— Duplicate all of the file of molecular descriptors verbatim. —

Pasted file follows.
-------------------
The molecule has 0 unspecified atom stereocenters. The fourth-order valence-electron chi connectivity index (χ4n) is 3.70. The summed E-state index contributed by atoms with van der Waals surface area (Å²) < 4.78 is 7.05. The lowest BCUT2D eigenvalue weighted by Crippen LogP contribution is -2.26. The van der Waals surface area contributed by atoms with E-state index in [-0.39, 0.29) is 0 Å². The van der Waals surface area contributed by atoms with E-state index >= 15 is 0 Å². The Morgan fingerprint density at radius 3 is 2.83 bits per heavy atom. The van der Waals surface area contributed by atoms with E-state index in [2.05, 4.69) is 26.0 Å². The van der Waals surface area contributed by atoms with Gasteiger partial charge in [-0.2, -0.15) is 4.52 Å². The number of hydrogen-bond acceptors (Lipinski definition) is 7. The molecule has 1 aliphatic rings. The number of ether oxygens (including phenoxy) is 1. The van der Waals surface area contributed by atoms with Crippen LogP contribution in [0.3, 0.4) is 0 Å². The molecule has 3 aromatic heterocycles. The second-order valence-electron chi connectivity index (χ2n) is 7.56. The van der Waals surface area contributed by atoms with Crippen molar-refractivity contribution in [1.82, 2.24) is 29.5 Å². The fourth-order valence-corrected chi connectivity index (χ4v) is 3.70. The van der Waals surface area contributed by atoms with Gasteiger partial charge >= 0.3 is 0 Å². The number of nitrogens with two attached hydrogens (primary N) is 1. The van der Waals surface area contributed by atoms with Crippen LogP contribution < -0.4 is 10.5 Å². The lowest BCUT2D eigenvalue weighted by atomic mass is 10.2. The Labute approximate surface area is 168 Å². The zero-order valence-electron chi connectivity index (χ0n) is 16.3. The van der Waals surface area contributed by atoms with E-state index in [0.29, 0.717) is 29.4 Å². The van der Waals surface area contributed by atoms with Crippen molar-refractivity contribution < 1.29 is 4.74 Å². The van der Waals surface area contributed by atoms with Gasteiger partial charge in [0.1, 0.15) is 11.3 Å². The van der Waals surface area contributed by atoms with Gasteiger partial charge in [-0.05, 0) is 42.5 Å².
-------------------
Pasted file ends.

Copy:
The molecule has 0 unspecified atom stereocenters. The fourth-order valence-electron chi connectivity index (χ4n) is 3.70. The summed E-state index contributed by atoms with van der Waals surface area (Å²) < 4.78 is 7.05. The lowest BCUT2D eigenvalue weighted by Crippen LogP contribution is -2.26. The van der Waals surface area contributed by atoms with E-state index in [-0.39, 0.29) is 0 Å². The van der Waals surface area contributed by atoms with E-state index >= 15 is 0 Å². The Morgan fingerprint density at radius 3 is 2.83 bits per heavy atom. The van der Waals surface area contributed by atoms with E-state index in [2.05, 4.69) is 26.0 Å². The van der Waals surface area contributed by atoms with Gasteiger partial charge in [-0.2, -0.15) is 4.52 Å². The number of hydrogen-bond acceptors (Lipinski definition) is 7. The molecule has 1 aliphatic rings. The number of ether oxygens (including phenoxy) is 1. The van der Waals surface area contributed by atoms with Crippen LogP contribution in [0.3, 0.4) is 0 Å². The molecule has 3 aromatic heterocycles. The second-order valence-electron chi connectivity index (χ2n) is 7.56. The van der Waals surface area contributed by atoms with Crippen molar-refractivity contribution in [1.82, 2.24) is 29.5 Å². The fourth-order valence-corrected chi connectivity index (χ4v) is 3.70. The van der Waals surface area contributed by atoms with Gasteiger partial charge >= 0.3 is 0 Å². The number of nitrogens with two attached hydrogens (primary N) is 1. The van der Waals surface area contributed by atoms with Crippen LogP contribution < -0.4 is 10.5 Å². The lowest BCUT2D eigenvalue weighted by atomic mass is 10.2. The Labute approximate surface area is 168 Å². The zero-order valence-electron chi connectivity index (χ0n) is 16.3. The van der Waals surface area contributed by atoms with E-state index in [0.29, 0.717) is 29.4 Å². The van der Waals surface area contributed by atoms with Crippen molar-refractivity contribution < 1.29 is 4.74 Å². The van der Waals surface area contributed by atoms with Gasteiger partial charge in [0.1, 0.15) is 11.3 Å². The van der Waals surface area contributed by atoms with Gasteiger partial charge in [-0.05, 0) is 42.5 Å².